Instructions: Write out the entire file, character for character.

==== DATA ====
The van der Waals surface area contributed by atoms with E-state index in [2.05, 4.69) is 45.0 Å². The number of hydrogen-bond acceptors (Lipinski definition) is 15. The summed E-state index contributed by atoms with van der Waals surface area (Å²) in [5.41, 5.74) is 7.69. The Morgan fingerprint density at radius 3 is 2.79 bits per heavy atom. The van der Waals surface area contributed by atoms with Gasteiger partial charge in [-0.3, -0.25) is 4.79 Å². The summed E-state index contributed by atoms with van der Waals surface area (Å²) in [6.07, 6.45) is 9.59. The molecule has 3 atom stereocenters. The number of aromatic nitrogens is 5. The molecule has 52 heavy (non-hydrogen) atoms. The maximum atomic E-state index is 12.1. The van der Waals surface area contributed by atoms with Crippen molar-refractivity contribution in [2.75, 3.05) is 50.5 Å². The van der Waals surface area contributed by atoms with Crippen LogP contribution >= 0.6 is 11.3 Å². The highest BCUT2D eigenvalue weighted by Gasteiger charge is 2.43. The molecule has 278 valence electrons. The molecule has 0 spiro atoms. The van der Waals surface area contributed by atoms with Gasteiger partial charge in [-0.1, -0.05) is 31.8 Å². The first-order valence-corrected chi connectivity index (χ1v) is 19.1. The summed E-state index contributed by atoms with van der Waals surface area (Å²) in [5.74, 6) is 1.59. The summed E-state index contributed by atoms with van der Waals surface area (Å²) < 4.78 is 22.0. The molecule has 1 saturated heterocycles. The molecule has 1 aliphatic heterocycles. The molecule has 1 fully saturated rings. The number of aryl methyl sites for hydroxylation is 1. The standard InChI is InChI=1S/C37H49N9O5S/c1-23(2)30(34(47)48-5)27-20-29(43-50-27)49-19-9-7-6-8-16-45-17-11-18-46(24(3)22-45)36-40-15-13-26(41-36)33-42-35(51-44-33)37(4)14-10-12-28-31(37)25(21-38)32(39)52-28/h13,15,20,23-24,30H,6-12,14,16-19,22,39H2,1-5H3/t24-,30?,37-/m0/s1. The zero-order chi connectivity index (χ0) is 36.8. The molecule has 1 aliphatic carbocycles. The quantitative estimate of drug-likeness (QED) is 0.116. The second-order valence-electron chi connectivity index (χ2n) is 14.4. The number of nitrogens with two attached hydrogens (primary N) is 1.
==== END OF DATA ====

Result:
The van der Waals surface area contributed by atoms with E-state index in [2.05, 4.69) is 45.0 Å². The number of hydrogen-bond acceptors (Lipinski definition) is 15. The summed E-state index contributed by atoms with van der Waals surface area (Å²) in [5.41, 5.74) is 7.69. The Morgan fingerprint density at radius 3 is 2.79 bits per heavy atom. The van der Waals surface area contributed by atoms with Gasteiger partial charge in [-0.3, -0.25) is 4.79 Å². The summed E-state index contributed by atoms with van der Waals surface area (Å²) in [6.07, 6.45) is 9.59. The molecule has 3 atom stereocenters. The number of aromatic nitrogens is 5. The molecule has 52 heavy (non-hydrogen) atoms. The maximum atomic E-state index is 12.1. The van der Waals surface area contributed by atoms with Crippen molar-refractivity contribution in [2.75, 3.05) is 50.5 Å². The van der Waals surface area contributed by atoms with Crippen LogP contribution >= 0.6 is 11.3 Å². The highest BCUT2D eigenvalue weighted by Gasteiger charge is 2.43. The molecule has 278 valence electrons. The molecule has 0 spiro atoms. The van der Waals surface area contributed by atoms with Gasteiger partial charge in [-0.1, -0.05) is 31.8 Å². The first-order valence-corrected chi connectivity index (χ1v) is 19.1. The summed E-state index contributed by atoms with van der Waals surface area (Å²) in [5.74, 6) is 1.59. The summed E-state index contributed by atoms with van der Waals surface area (Å²) < 4.78 is 22.0. The molecule has 1 saturated heterocycles. The molecule has 1 aliphatic heterocycles. The molecule has 1 fully saturated rings. The number of aryl methyl sites for hydroxylation is 1. The standard InChI is InChI=1S/C37H49N9O5S/c1-23(2)30(34(47)48-5)27-20-29(43-50-27)49-19-9-7-6-8-16-45-17-11-18-46(24(3)22-45)36-40-15-13-26(41-36)33-42-35(51-44-33)37(4)14-10-12-28-31(37)25(21-38)32(39)52-28/h13,15,20,23-24,30H,6-12,14,16-19,22,39H2,1-5H3/t24-,30?,37-/m0/s1. The zero-order chi connectivity index (χ0) is 36.8. The molecule has 1 aliphatic carbocycles. The quantitative estimate of drug-likeness (QED) is 0.116. The second-order valence-electron chi connectivity index (χ2n) is 14.4. The number of nitrogens with two attached hydrogens (primary N) is 1.